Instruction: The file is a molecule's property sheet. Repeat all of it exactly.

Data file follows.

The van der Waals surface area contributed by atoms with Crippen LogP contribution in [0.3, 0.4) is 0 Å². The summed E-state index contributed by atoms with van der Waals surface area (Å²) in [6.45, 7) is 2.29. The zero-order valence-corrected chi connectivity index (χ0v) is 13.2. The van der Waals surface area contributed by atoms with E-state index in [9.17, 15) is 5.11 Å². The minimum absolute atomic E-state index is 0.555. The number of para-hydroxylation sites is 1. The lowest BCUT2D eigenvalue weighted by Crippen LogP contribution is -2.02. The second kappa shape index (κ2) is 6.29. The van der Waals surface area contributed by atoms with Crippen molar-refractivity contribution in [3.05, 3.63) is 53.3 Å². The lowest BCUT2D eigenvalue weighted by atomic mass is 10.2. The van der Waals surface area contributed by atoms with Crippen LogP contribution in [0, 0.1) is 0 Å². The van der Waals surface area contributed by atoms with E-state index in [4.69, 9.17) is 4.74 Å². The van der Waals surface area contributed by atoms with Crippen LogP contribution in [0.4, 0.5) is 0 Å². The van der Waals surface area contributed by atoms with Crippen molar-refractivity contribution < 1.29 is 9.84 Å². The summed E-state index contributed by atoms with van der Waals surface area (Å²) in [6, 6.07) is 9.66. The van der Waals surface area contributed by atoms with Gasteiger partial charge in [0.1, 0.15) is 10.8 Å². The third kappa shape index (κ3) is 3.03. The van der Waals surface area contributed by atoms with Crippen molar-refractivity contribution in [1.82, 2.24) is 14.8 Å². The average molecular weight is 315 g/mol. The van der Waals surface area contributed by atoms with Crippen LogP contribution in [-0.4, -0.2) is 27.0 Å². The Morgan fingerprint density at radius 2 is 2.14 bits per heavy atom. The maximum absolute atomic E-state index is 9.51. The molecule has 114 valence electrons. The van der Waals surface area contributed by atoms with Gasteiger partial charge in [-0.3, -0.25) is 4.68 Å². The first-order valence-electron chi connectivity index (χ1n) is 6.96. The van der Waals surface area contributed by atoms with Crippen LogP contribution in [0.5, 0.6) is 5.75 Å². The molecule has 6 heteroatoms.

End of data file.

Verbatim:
The van der Waals surface area contributed by atoms with Crippen LogP contribution in [0.3, 0.4) is 0 Å². The summed E-state index contributed by atoms with van der Waals surface area (Å²) in [6.45, 7) is 2.29. The zero-order valence-corrected chi connectivity index (χ0v) is 13.2. The van der Waals surface area contributed by atoms with E-state index in [9.17, 15) is 5.11 Å². The minimum absolute atomic E-state index is 0.555. The number of para-hydroxylation sites is 1. The lowest BCUT2D eigenvalue weighted by Crippen LogP contribution is -2.02. The second kappa shape index (κ2) is 6.29. The van der Waals surface area contributed by atoms with Crippen molar-refractivity contribution in [3.05, 3.63) is 53.3 Å². The lowest BCUT2D eigenvalue weighted by atomic mass is 10.2. The van der Waals surface area contributed by atoms with Crippen LogP contribution in [0, 0.1) is 0 Å². The van der Waals surface area contributed by atoms with E-state index in [4.69, 9.17) is 4.74 Å². The van der Waals surface area contributed by atoms with Crippen LogP contribution in [0.4, 0.5) is 0 Å². The van der Waals surface area contributed by atoms with Crippen molar-refractivity contribution < 1.29 is 9.84 Å². The summed E-state index contributed by atoms with van der Waals surface area (Å²) in [6, 6.07) is 9.66. The van der Waals surface area contributed by atoms with Gasteiger partial charge in [0.1, 0.15) is 10.8 Å². The third kappa shape index (κ3) is 3.03. The van der Waals surface area contributed by atoms with Crippen molar-refractivity contribution in [1.82, 2.24) is 14.8 Å². The average molecular weight is 315 g/mol. The van der Waals surface area contributed by atoms with Crippen LogP contribution in [-0.4, -0.2) is 27.0 Å². The Morgan fingerprint density at radius 2 is 2.14 bits per heavy atom. The maximum absolute atomic E-state index is 9.51. The molecule has 114 valence electrons. The van der Waals surface area contributed by atoms with Gasteiger partial charge in [-0.3, -0.25) is 4.68 Å². The first-order valence-electron chi connectivity index (χ1n) is 6.96. The van der Waals surface area contributed by atoms with Crippen LogP contribution in [0.5, 0.6) is 5.75 Å². The molecule has 6 heteroatoms.